Suddenly, a man of about 6ft 4 lurched over to me and asked if my name was Jaci Stephen. When I replied in the affirmative, his eyes filled with hate and he shouted: "You were always throwing me out of the library at school - you and that other girl!" I tried to soothe him - after all, we were talking about 22 years ago.
I should have been flattered that he still recognised me after such a long time, but I found it all rather depressing. To listen to him, you would have thought I was the school bully, the pupil who everyone wanted on their side, the one who had life sussed at 17 and wasn't going to let anyone stand in her way once she walked through the school gates for the last time.
I stayed in the foyer as he walked away, consumed with all the self-consciousness, embarrassment and loneliness that I thought two decades had suppressed. I remembered hiding in the library, too distressed to go through the ritual humiliation of team-choosing on the games field when, no matter how well I had done the previous week, I was still one of the last to be picked. I remembered the dread of walking into the classroom when "Bridget the Midget" hit the charts, and I remember the numerous other references to smallness that haunted my childhood.
The reality is that I was the pupil always hanging on the edge of other people's gangs, desperate to be wanted and included. I wanted to be part of the group who, when Top of the Pops visited town, mitched off school to go and meet Tony Blackburn.
I wanted to be one of the girls who went to the Ranch fish shop at lunchtime and giggled with boys on the lazy walk back to school. Most of all, I wanted to be one of those girls who got spun on the waltzer by the man who ran the ride.
The girls who were given the extra spins on the waltzer were the same ones who went to Top of the Pops and the Ranch chip shop. They smoked in the school lavatories at break and cheated in exams. They never did their homework and were rude to the teachers. And they made everyone who wasn't one of them feel like hell.
To be spun on the waltzer, you had to be a certain type of girl; but I was never able to work out what type that was. It certainly wasn't one who, at the age of 17, still looked about 12.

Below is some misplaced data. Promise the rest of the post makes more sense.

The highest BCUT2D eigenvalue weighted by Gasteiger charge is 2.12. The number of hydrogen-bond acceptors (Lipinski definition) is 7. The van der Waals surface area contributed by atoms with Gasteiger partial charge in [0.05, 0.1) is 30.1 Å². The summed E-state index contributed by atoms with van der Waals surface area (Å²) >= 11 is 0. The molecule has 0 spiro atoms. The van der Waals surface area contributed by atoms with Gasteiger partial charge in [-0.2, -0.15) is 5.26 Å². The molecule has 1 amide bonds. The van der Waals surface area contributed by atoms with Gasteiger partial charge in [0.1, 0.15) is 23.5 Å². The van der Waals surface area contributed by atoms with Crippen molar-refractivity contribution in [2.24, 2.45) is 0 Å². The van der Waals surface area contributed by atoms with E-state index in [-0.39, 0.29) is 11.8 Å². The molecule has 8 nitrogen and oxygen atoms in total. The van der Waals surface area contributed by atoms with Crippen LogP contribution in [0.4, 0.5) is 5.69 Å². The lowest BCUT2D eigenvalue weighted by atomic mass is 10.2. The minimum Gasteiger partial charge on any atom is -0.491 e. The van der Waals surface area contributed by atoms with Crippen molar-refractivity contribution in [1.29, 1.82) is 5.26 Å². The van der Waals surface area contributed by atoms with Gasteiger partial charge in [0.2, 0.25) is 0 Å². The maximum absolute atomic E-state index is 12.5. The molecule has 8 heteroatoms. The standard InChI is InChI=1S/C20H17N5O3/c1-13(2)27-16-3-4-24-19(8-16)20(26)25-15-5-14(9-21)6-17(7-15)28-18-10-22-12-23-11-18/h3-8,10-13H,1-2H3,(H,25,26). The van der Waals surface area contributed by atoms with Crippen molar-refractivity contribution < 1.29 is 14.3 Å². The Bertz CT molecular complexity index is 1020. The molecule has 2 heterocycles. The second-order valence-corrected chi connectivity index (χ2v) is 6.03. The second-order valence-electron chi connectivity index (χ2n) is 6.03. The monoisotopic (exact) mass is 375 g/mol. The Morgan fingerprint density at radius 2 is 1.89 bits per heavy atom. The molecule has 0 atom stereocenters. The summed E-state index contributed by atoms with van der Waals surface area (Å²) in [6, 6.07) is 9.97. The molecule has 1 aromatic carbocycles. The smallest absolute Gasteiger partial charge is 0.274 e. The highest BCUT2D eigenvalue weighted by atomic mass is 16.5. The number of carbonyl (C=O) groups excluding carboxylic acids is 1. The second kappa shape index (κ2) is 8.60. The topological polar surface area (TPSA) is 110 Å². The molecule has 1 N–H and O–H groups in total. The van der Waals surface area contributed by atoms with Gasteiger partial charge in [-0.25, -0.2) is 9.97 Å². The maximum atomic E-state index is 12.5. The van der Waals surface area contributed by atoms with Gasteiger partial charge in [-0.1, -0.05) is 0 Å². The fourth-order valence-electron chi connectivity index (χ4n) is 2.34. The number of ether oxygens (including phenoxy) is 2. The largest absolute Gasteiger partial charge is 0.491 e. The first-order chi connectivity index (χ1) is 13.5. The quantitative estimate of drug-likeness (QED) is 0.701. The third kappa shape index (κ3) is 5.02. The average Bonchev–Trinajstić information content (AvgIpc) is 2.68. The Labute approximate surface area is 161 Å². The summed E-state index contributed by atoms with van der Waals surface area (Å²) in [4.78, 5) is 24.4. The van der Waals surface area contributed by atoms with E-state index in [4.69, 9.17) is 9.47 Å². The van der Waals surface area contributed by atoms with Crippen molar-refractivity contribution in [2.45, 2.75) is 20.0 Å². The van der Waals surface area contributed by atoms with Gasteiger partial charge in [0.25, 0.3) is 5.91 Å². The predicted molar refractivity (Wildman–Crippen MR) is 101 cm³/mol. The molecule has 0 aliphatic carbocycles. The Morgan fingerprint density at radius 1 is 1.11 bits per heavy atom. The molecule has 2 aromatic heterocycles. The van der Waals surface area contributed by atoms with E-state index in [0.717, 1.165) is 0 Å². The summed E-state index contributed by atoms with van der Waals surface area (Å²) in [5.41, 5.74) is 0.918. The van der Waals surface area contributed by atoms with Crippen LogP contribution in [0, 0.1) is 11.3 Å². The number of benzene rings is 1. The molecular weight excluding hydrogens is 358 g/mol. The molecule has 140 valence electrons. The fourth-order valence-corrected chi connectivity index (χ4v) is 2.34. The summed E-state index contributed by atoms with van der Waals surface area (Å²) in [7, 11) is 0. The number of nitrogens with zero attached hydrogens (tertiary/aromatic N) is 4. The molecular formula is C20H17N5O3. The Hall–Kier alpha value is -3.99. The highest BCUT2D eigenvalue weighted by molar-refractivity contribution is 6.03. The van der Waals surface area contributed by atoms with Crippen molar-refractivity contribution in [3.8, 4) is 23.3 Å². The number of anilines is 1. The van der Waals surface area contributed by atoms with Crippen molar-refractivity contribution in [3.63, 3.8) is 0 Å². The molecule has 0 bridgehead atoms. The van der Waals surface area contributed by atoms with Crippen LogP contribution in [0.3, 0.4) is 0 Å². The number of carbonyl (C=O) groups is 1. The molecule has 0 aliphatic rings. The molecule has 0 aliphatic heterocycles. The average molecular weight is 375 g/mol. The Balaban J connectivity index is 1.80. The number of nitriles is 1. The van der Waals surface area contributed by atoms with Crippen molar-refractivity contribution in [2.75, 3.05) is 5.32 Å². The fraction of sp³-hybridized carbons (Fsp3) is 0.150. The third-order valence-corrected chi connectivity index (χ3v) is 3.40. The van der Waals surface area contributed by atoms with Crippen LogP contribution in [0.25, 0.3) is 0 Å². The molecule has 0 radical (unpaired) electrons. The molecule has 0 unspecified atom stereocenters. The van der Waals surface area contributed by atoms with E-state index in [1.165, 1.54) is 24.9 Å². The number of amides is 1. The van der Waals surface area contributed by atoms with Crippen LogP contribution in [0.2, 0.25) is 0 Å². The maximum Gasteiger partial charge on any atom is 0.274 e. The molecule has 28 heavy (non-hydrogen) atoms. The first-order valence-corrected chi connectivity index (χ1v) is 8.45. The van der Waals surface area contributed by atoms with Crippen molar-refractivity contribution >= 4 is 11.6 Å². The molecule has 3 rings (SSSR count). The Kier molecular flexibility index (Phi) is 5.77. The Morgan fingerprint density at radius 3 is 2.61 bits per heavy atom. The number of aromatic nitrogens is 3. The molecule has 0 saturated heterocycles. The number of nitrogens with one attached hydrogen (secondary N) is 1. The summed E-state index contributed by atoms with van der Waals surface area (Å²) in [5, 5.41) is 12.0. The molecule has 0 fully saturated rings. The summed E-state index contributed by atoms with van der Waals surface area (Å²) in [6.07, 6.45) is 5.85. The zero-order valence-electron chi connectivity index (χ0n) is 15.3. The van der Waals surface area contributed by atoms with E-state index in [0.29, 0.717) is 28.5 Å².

Other girls of my age were allowed to go to the Sixth Form Dance. Ralph Hillier said there was no way he would let me in because I didn't look old enough. My friend Shelley went to the dances and even had a choice of partner to go with. Chris, Steve, Jeff - they all wanted her. Shelley had a minute waist and large breasts.
When we went to the fairground with the Sunday School, Shelley was almost orbited into space, so keen were the men on the waltzer to give her a good time. My own breasts, held together by something little bigger than a doily, might as well have been lying in a morgue for all the action they ever saw.
If you have never been part of the "in crowd" as a child, the chances are that the feelings of non-belonging induced by that isolation never go away. I have a good life compared to most people in the world - a blessed life - but why am I not one of the people sitting with a group of friends at Parliament Hill on a hot summer's day, popping wine corks and eating strawberries?
Why am I not one of those people on a boat, sailing up the Thames at Christmas, shrieks of laughter hitting the late-night air and a kaleidoscope of silly hats lighting up the greyness?
Why am I never one of those people with a group of friends who hire Caribbean villas or ski chalets and go on holiday together? And why do I envy warmly lit basement flats on a winter's night, where four people sit around a large oak table?
Life always seems to be elsewhere, and even if you have good, loyal friends, this is a feeling that most people experience at some point in their lives. This is especially true for those who are not in a steady relationship.
We live in a society in which couples and family life are constantly being held up as the ideal, and the single life is perceived to be something that nobody in their right mind would pursue by choice. To be single these days is to be a voyeur of other people's lives, always on the margins, wondering whether you have got it right.
Twenty-two years later, I am still handing over my money, stepping on to the waltzer and praying that the man will give me an extra spin. Knowing that he probably won't.Reuse content